"Drawing is the first thing to work on, then the tonal values. Look for the relationship between shape and value. These are the essential starting points."
One of the most admired and copied French landscape artists of the 19th century, who understood the importance of painting out of doors, well before the Impressionists. He was also well traveled, incessantly looking for new sites and subjects for his paintings.
Camille Corot did not have a classical art education at the École des Beaux-arts, but instead he studied with two painters, Achille-Etna Michallon and Jean-Victor Bertin, both students of Pierre-Henri Valenciennes. Corot traveled to Italy in 1825 until 1828 to further refine his skills and knowledge. It was during this time he painted The Bridge at Narni and exhibited in the Salon of 1827. Corot produced history paintings, mythological and biblical subject that were submitted to the annual Salons in addition to producing a range of allegorical subjects, portraits and genre paintings, but he was known and beloved as a landscape artist.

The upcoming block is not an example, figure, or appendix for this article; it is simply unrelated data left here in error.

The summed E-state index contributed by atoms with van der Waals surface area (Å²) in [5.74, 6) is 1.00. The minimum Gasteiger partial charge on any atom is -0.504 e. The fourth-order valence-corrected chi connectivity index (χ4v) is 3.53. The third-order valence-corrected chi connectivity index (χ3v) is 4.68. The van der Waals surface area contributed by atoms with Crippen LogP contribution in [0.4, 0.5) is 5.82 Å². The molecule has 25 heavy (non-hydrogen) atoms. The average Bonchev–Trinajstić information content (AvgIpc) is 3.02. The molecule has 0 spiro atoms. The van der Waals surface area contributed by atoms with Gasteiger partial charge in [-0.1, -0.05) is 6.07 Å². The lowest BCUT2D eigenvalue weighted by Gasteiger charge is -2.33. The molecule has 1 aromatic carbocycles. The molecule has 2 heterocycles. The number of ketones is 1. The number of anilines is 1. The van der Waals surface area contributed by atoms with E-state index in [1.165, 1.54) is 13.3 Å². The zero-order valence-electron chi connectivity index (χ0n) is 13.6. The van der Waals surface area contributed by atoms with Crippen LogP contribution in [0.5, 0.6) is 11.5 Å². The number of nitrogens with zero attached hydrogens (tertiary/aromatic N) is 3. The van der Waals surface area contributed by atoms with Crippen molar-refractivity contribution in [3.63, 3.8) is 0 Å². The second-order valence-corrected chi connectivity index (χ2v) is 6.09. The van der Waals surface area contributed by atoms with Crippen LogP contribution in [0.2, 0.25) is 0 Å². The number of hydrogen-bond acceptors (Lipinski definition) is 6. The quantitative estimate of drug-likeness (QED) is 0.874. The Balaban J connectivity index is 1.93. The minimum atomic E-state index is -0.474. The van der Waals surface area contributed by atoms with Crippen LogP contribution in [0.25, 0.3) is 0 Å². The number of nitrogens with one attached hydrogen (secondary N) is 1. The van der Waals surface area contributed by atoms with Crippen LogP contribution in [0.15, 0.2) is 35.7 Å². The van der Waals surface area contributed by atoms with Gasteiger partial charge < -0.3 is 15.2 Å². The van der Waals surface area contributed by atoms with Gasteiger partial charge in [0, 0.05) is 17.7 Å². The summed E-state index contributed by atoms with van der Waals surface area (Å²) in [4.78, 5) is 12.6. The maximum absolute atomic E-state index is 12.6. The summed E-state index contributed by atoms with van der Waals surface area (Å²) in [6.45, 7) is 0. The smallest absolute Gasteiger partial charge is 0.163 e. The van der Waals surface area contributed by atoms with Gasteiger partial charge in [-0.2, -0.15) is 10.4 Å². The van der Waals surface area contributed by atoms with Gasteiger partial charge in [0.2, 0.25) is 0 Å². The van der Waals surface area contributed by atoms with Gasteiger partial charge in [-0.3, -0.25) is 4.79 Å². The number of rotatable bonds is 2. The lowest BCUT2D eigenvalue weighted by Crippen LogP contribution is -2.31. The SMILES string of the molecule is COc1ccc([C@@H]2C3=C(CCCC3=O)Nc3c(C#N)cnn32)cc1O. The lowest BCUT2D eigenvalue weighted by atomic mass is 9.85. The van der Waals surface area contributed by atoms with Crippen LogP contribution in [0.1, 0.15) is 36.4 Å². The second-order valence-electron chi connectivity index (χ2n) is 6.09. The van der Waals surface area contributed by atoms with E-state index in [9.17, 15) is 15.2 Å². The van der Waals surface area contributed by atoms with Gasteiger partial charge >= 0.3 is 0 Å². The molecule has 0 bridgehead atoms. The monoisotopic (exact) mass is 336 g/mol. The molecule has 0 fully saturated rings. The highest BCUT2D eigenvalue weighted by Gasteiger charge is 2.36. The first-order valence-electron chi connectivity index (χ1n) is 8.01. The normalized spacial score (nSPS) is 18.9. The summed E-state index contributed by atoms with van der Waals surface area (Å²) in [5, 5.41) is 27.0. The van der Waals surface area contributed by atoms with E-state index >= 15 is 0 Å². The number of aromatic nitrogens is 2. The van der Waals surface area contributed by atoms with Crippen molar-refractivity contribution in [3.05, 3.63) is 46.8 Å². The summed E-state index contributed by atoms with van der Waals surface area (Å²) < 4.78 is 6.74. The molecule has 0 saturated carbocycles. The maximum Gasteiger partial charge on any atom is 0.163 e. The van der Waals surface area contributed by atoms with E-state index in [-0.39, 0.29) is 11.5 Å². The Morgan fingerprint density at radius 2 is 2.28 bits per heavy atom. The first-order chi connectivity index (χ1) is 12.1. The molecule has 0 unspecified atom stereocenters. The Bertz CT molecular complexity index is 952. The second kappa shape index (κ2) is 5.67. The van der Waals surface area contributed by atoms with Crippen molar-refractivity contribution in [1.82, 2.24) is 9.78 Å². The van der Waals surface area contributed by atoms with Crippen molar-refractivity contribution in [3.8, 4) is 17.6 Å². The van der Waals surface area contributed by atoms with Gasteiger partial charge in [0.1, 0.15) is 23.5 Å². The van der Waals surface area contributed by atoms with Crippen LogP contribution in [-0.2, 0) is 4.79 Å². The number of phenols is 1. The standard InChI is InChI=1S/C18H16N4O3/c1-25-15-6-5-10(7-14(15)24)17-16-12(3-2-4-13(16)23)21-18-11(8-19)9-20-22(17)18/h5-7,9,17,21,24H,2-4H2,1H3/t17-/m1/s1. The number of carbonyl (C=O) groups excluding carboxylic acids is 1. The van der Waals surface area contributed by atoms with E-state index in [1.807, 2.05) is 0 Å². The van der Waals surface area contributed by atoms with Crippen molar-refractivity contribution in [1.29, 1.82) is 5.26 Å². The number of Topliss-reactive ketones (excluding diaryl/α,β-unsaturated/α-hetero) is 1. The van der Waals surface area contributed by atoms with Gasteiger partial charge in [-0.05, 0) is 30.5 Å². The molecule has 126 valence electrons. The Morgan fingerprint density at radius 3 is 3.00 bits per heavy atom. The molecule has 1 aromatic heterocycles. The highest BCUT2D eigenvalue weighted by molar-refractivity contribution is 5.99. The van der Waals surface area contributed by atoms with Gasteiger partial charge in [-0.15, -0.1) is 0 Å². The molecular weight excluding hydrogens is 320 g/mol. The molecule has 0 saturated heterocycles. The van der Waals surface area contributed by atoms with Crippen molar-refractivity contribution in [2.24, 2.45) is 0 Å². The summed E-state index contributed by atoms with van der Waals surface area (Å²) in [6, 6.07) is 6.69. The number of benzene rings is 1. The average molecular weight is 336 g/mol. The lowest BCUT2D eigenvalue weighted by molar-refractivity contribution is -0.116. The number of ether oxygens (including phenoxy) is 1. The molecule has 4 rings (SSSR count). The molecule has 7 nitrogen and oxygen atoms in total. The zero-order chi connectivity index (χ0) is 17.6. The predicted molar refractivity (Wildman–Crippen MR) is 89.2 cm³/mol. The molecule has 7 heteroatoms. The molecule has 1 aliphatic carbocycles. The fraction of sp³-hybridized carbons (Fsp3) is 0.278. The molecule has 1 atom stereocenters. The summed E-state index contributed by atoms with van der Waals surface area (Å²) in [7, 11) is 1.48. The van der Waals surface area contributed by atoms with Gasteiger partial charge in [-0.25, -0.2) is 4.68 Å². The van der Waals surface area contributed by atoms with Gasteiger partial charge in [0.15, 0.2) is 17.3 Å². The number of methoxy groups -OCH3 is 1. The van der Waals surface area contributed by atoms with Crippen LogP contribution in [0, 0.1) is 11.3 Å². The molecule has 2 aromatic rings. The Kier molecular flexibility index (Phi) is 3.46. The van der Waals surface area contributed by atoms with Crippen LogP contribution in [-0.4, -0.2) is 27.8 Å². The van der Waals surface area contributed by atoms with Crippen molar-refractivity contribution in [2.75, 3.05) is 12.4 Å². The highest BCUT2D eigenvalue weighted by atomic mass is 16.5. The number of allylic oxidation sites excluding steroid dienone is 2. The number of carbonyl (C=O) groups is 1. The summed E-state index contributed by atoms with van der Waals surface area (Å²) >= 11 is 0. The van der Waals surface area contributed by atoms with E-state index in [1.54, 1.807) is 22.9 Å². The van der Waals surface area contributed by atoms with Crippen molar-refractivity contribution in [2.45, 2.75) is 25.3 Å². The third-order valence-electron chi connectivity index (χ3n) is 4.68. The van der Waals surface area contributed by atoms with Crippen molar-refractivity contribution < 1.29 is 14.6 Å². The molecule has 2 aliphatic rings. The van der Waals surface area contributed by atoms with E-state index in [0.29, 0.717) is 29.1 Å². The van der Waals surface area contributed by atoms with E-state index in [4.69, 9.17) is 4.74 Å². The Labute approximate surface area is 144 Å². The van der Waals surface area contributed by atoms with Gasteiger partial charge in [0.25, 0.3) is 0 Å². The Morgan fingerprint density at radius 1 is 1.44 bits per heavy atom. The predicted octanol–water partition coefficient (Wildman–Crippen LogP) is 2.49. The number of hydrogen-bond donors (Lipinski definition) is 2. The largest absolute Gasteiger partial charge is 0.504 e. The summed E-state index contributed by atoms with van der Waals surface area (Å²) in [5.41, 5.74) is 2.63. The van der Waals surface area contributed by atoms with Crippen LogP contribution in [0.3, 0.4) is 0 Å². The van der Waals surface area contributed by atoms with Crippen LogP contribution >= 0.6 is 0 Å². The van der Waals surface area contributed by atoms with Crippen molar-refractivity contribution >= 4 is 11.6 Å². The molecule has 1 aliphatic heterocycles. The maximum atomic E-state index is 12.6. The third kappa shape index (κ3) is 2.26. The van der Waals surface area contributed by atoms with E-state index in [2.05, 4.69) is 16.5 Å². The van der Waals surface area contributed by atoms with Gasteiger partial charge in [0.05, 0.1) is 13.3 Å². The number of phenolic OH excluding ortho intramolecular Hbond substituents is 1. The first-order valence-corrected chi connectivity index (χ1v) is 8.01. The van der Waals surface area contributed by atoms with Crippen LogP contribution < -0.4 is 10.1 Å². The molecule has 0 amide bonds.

Corot was admired for his talent of capturing subtle light effects and gradations of tone. He developed a system of recording light effects in his drawings. The National Gallery has paintings, drawings and prints as well as works produced with an experimental medium that combined printmaking and photography called cliché-verre. His techniques were of great interest to the Impressionists in particular Pissaro, Morisot and Monet. Corot died just after the first Impressionist exhibition. He exhibited extensively in the Salon and was named Chevalier of the Legion of Honour in 1846.